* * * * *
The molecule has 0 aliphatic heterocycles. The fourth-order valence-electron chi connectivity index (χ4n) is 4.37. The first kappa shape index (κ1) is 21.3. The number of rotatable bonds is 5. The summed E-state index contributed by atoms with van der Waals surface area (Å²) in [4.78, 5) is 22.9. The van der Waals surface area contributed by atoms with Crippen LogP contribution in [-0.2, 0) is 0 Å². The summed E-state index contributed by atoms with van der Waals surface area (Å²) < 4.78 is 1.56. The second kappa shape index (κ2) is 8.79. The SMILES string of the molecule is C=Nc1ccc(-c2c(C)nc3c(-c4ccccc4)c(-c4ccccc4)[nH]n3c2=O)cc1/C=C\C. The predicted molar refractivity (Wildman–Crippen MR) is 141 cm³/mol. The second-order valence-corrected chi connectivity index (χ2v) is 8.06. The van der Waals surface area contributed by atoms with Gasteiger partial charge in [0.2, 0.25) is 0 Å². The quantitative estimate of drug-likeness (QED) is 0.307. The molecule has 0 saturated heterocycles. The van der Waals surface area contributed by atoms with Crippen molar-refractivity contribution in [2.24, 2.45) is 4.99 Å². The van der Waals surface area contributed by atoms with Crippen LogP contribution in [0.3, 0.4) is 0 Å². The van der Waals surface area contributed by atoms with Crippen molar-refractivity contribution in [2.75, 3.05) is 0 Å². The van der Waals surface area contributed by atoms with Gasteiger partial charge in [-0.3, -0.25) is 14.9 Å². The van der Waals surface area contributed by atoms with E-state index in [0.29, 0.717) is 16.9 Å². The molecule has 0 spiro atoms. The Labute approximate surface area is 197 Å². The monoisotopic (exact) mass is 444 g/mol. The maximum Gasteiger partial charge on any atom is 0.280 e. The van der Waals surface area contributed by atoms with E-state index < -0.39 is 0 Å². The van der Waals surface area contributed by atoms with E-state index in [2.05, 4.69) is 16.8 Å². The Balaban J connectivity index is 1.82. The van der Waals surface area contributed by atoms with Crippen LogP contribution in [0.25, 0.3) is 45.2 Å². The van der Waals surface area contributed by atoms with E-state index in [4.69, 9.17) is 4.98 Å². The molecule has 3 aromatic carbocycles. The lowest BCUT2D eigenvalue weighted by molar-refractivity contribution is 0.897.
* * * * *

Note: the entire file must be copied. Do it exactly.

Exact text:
The molecule has 0 aliphatic heterocycles. The fourth-order valence-electron chi connectivity index (χ4n) is 4.37. The first kappa shape index (κ1) is 21.3. The number of rotatable bonds is 5. The summed E-state index contributed by atoms with van der Waals surface area (Å²) in [4.78, 5) is 22.9. The van der Waals surface area contributed by atoms with Crippen LogP contribution in [-0.2, 0) is 0 Å². The summed E-state index contributed by atoms with van der Waals surface area (Å²) < 4.78 is 1.56. The second kappa shape index (κ2) is 8.79. The SMILES string of the molecule is C=Nc1ccc(-c2c(C)nc3c(-c4ccccc4)c(-c4ccccc4)[nH]n3c2=O)cc1/C=C\C. The predicted molar refractivity (Wildman–Crippen MR) is 141 cm³/mol. The second-order valence-corrected chi connectivity index (χ2v) is 8.06. The van der Waals surface area contributed by atoms with Gasteiger partial charge in [0.2, 0.25) is 0 Å². The quantitative estimate of drug-likeness (QED) is 0.307. The molecule has 0 saturated heterocycles. The van der Waals surface area contributed by atoms with Crippen molar-refractivity contribution in [2.24, 2.45) is 4.99 Å². The van der Waals surface area contributed by atoms with Crippen LogP contribution in [0.3, 0.4) is 0 Å². The van der Waals surface area contributed by atoms with Crippen molar-refractivity contribution in [2.75, 3.05) is 0 Å². The van der Waals surface area contributed by atoms with Gasteiger partial charge in [-0.3, -0.25) is 14.9 Å². The van der Waals surface area contributed by atoms with E-state index in [0.29, 0.717) is 16.9 Å². The molecule has 0 spiro atoms. The Labute approximate surface area is 197 Å². The monoisotopic (exact) mass is 444 g/mol. The maximum Gasteiger partial charge on any atom is 0.280 e. The van der Waals surface area contributed by atoms with E-state index < -0.39 is 0 Å². The van der Waals surface area contributed by atoms with E-state index in [2.05, 4.69) is 16.8 Å². The Balaban J connectivity index is 1.82. The van der Waals surface area contributed by atoms with Crippen LogP contribution in [0.25, 0.3) is 45.2 Å². The van der Waals surface area contributed by atoms with E-state index in [4.69, 9.17) is 4.98 Å². The molecule has 3 aromatic carbocycles. The lowest BCUT2D eigenvalue weighted by molar-refractivity contribution is 0.897.